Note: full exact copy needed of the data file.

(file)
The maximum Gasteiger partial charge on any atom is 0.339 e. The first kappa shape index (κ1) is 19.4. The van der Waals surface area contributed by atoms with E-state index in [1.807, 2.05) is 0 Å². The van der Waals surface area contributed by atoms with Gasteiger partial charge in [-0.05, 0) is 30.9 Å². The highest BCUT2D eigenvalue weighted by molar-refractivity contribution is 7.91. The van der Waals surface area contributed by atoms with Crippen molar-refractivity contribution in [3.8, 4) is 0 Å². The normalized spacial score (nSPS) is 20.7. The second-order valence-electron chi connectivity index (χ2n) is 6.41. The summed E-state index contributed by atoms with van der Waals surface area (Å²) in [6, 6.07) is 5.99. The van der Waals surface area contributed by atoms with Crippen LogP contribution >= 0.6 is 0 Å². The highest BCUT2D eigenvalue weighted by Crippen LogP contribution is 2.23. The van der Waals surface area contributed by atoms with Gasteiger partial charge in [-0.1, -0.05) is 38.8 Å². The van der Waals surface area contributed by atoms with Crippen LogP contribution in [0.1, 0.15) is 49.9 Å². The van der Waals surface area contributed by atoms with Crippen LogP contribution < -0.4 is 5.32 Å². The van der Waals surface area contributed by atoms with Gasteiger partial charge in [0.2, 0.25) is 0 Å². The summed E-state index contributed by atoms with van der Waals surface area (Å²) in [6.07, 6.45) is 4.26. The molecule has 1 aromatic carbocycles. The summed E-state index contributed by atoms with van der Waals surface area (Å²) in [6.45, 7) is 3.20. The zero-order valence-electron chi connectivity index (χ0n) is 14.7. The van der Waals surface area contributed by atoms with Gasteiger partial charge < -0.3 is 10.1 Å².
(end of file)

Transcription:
The maximum Gasteiger partial charge on any atom is 0.339 e. The first kappa shape index (κ1) is 19.4. The van der Waals surface area contributed by atoms with E-state index in [1.807, 2.05) is 0 Å². The van der Waals surface area contributed by atoms with Gasteiger partial charge in [-0.05, 0) is 30.9 Å². The highest BCUT2D eigenvalue weighted by molar-refractivity contribution is 7.91. The van der Waals surface area contributed by atoms with Crippen molar-refractivity contribution in [3.8, 4) is 0 Å². The normalized spacial score (nSPS) is 20.7. The second-order valence-electron chi connectivity index (χ2n) is 6.41. The summed E-state index contributed by atoms with van der Waals surface area (Å²) in [6, 6.07) is 5.99. The van der Waals surface area contributed by atoms with Crippen LogP contribution >= 0.6 is 0 Å². The highest BCUT2D eigenvalue weighted by Crippen LogP contribution is 2.23. The van der Waals surface area contributed by atoms with Gasteiger partial charge in [-0.1, -0.05) is 38.8 Å². The van der Waals surface area contributed by atoms with Crippen LogP contribution in [0.1, 0.15) is 49.9 Å². The van der Waals surface area contributed by atoms with Crippen LogP contribution < -0.4 is 5.32 Å². The van der Waals surface area contributed by atoms with Gasteiger partial charge in [0.2, 0.25) is 0 Å². The summed E-state index contributed by atoms with van der Waals surface area (Å²) in [6.07, 6.45) is 4.26. The molecule has 1 aromatic carbocycles. The summed E-state index contributed by atoms with van der Waals surface area (Å²) in [6.45, 7) is 3.20. The zero-order valence-electron chi connectivity index (χ0n) is 14.7. The van der Waals surface area contributed by atoms with Gasteiger partial charge < -0.3 is 10.1 Å².